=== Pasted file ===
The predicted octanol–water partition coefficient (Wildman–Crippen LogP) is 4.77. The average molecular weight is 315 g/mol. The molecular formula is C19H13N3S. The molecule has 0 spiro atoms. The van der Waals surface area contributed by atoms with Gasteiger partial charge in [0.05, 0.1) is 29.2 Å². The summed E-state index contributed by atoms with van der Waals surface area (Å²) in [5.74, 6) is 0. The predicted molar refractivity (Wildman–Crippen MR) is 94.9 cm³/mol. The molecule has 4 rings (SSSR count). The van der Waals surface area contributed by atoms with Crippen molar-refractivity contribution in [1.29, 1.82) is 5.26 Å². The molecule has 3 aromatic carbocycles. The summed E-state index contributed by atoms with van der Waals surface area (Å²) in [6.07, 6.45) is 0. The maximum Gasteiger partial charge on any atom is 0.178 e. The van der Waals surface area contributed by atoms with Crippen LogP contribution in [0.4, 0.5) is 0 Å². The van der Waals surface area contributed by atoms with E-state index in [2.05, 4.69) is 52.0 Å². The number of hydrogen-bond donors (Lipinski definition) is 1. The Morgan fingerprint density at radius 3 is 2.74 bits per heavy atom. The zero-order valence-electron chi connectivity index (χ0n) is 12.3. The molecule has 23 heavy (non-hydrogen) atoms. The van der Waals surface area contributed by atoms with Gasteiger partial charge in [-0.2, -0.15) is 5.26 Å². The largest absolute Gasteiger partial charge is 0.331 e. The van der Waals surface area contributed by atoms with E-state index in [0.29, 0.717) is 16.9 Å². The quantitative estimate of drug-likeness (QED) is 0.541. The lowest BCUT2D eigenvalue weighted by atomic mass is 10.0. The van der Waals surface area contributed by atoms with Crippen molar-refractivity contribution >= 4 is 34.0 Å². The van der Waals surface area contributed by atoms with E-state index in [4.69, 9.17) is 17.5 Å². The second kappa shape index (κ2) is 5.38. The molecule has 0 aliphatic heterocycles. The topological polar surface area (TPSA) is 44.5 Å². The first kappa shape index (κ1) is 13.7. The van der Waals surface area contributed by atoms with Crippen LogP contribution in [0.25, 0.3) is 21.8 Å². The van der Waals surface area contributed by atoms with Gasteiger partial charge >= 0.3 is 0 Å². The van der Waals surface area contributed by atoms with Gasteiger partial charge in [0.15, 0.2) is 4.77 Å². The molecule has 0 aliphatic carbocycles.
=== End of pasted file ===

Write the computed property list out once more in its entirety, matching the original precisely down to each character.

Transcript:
The predicted octanol–water partition coefficient (Wildman–Crippen LogP) is 4.77. The average molecular weight is 315 g/mol. The molecular formula is C19H13N3S. The molecule has 0 spiro atoms. The van der Waals surface area contributed by atoms with Gasteiger partial charge in [0.05, 0.1) is 29.2 Å². The summed E-state index contributed by atoms with van der Waals surface area (Å²) in [5.74, 6) is 0. The predicted molar refractivity (Wildman–Crippen MR) is 94.9 cm³/mol. The molecule has 4 rings (SSSR count). The van der Waals surface area contributed by atoms with Crippen molar-refractivity contribution in [1.29, 1.82) is 5.26 Å². The molecule has 3 aromatic carbocycles. The summed E-state index contributed by atoms with van der Waals surface area (Å²) in [6.07, 6.45) is 0. The maximum Gasteiger partial charge on any atom is 0.178 e. The van der Waals surface area contributed by atoms with Crippen LogP contribution in [0.4, 0.5) is 0 Å². The van der Waals surface area contributed by atoms with E-state index in [2.05, 4.69) is 52.0 Å². The number of hydrogen-bond donors (Lipinski definition) is 1. The Morgan fingerprint density at radius 3 is 2.74 bits per heavy atom. The zero-order valence-electron chi connectivity index (χ0n) is 12.3. The molecule has 23 heavy (non-hydrogen) atoms. The van der Waals surface area contributed by atoms with Gasteiger partial charge in [-0.2, -0.15) is 5.26 Å². The largest absolute Gasteiger partial charge is 0.331 e. The van der Waals surface area contributed by atoms with E-state index in [0.29, 0.717) is 16.9 Å². The quantitative estimate of drug-likeness (QED) is 0.541. The lowest BCUT2D eigenvalue weighted by atomic mass is 10.0. The van der Waals surface area contributed by atoms with Crippen molar-refractivity contribution >= 4 is 34.0 Å². The van der Waals surface area contributed by atoms with E-state index in [4.69, 9.17) is 17.5 Å². The second kappa shape index (κ2) is 5.38. The molecule has 0 aliphatic heterocycles. The topological polar surface area (TPSA) is 44.5 Å². The first kappa shape index (κ1) is 13.7. The van der Waals surface area contributed by atoms with Crippen LogP contribution in [0.25, 0.3) is 21.8 Å². The van der Waals surface area contributed by atoms with Gasteiger partial charge >= 0.3 is 0 Å². The van der Waals surface area contributed by atoms with Gasteiger partial charge in [0.15, 0.2) is 4.77 Å². The molecule has 0 aliphatic carbocycles.